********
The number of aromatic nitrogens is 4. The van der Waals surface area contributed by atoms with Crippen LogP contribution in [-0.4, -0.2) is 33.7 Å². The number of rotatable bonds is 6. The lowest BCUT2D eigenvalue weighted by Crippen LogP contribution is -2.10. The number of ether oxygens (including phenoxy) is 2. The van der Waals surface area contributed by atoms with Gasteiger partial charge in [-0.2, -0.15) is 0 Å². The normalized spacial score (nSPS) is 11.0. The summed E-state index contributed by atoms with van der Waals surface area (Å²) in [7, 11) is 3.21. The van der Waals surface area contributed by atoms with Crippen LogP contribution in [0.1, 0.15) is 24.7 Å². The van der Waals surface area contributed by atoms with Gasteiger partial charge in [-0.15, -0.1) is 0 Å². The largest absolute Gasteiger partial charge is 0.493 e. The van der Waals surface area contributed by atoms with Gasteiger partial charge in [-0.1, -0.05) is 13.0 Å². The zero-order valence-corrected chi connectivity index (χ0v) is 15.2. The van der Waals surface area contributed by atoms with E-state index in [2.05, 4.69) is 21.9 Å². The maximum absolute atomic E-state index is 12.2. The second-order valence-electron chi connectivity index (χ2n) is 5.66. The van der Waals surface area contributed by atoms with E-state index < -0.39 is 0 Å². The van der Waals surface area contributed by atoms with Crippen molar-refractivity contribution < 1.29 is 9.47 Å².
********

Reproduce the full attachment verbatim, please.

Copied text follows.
The number of aromatic nitrogens is 4. The van der Waals surface area contributed by atoms with Crippen LogP contribution in [-0.4, -0.2) is 33.7 Å². The number of rotatable bonds is 6. The lowest BCUT2D eigenvalue weighted by Crippen LogP contribution is -2.10. The number of ether oxygens (including phenoxy) is 2. The van der Waals surface area contributed by atoms with Gasteiger partial charge in [-0.2, -0.15) is 0 Å². The normalized spacial score (nSPS) is 11.0. The summed E-state index contributed by atoms with van der Waals surface area (Å²) in [7, 11) is 3.21. The van der Waals surface area contributed by atoms with Crippen LogP contribution in [0.1, 0.15) is 24.7 Å². The van der Waals surface area contributed by atoms with Gasteiger partial charge in [-0.15, -0.1) is 0 Å². The largest absolute Gasteiger partial charge is 0.493 e. The van der Waals surface area contributed by atoms with Gasteiger partial charge in [-0.1, -0.05) is 13.0 Å². The zero-order valence-corrected chi connectivity index (χ0v) is 15.2. The van der Waals surface area contributed by atoms with E-state index in [2.05, 4.69) is 21.9 Å². The maximum absolute atomic E-state index is 12.2. The second-order valence-electron chi connectivity index (χ2n) is 5.66. The van der Waals surface area contributed by atoms with E-state index < -0.39 is 0 Å². The van der Waals surface area contributed by atoms with Crippen molar-refractivity contribution < 1.29 is 9.47 Å².